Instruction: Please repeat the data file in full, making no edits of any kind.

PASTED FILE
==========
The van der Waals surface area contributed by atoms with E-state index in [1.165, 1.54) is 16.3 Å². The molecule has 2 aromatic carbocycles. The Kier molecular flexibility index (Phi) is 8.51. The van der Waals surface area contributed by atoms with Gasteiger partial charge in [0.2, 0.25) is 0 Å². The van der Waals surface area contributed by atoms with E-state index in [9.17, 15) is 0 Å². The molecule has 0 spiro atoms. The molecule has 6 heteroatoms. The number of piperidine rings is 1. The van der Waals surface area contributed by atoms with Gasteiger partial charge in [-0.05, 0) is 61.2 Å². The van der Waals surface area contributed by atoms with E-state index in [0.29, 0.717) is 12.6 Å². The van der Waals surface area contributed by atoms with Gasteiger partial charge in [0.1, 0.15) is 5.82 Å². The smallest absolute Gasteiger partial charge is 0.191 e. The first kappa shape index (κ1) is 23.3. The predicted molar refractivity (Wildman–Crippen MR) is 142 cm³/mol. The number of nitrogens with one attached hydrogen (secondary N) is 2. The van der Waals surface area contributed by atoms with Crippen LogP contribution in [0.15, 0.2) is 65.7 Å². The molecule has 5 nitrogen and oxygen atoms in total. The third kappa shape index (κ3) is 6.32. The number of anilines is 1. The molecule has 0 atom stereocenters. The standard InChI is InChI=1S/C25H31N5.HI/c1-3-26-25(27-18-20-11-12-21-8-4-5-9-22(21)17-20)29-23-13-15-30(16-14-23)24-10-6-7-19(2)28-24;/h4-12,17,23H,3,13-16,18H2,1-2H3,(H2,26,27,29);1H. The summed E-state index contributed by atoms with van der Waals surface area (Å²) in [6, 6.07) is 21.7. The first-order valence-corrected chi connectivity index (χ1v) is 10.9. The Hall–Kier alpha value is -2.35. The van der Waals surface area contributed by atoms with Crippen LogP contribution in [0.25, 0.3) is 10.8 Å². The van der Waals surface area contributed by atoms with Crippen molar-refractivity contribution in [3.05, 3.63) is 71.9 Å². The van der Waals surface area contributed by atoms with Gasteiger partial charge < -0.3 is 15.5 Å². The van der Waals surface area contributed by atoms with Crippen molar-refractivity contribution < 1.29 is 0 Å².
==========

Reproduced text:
The van der Waals surface area contributed by atoms with E-state index in [1.165, 1.54) is 16.3 Å². The molecule has 2 aromatic carbocycles. The Kier molecular flexibility index (Phi) is 8.51. The van der Waals surface area contributed by atoms with Gasteiger partial charge in [0.2, 0.25) is 0 Å². The van der Waals surface area contributed by atoms with E-state index in [9.17, 15) is 0 Å². The molecule has 0 spiro atoms. The molecule has 6 heteroatoms. The number of piperidine rings is 1. The van der Waals surface area contributed by atoms with Gasteiger partial charge in [-0.05, 0) is 61.2 Å². The van der Waals surface area contributed by atoms with E-state index in [0.29, 0.717) is 12.6 Å². The van der Waals surface area contributed by atoms with Gasteiger partial charge in [0.1, 0.15) is 5.82 Å². The smallest absolute Gasteiger partial charge is 0.191 e. The first kappa shape index (κ1) is 23.3. The predicted molar refractivity (Wildman–Crippen MR) is 142 cm³/mol. The number of nitrogens with one attached hydrogen (secondary N) is 2. The van der Waals surface area contributed by atoms with Crippen LogP contribution in [0.15, 0.2) is 65.7 Å². The molecule has 5 nitrogen and oxygen atoms in total. The third kappa shape index (κ3) is 6.32. The number of anilines is 1. The molecule has 0 atom stereocenters. The standard InChI is InChI=1S/C25H31N5.HI/c1-3-26-25(27-18-20-11-12-21-8-4-5-9-22(21)17-20)29-23-13-15-30(16-14-23)24-10-6-7-19(2)28-24;/h4-12,17,23H,3,13-16,18H2,1-2H3,(H2,26,27,29);1H. The summed E-state index contributed by atoms with van der Waals surface area (Å²) in [6, 6.07) is 21.7. The first-order valence-corrected chi connectivity index (χ1v) is 10.9. The Hall–Kier alpha value is -2.35. The van der Waals surface area contributed by atoms with Crippen LogP contribution in [0.25, 0.3) is 10.8 Å². The van der Waals surface area contributed by atoms with Crippen molar-refractivity contribution in [3.05, 3.63) is 71.9 Å². The van der Waals surface area contributed by atoms with Gasteiger partial charge < -0.3 is 15.5 Å². The van der Waals surface area contributed by atoms with Crippen molar-refractivity contribution < 1.29 is 0 Å².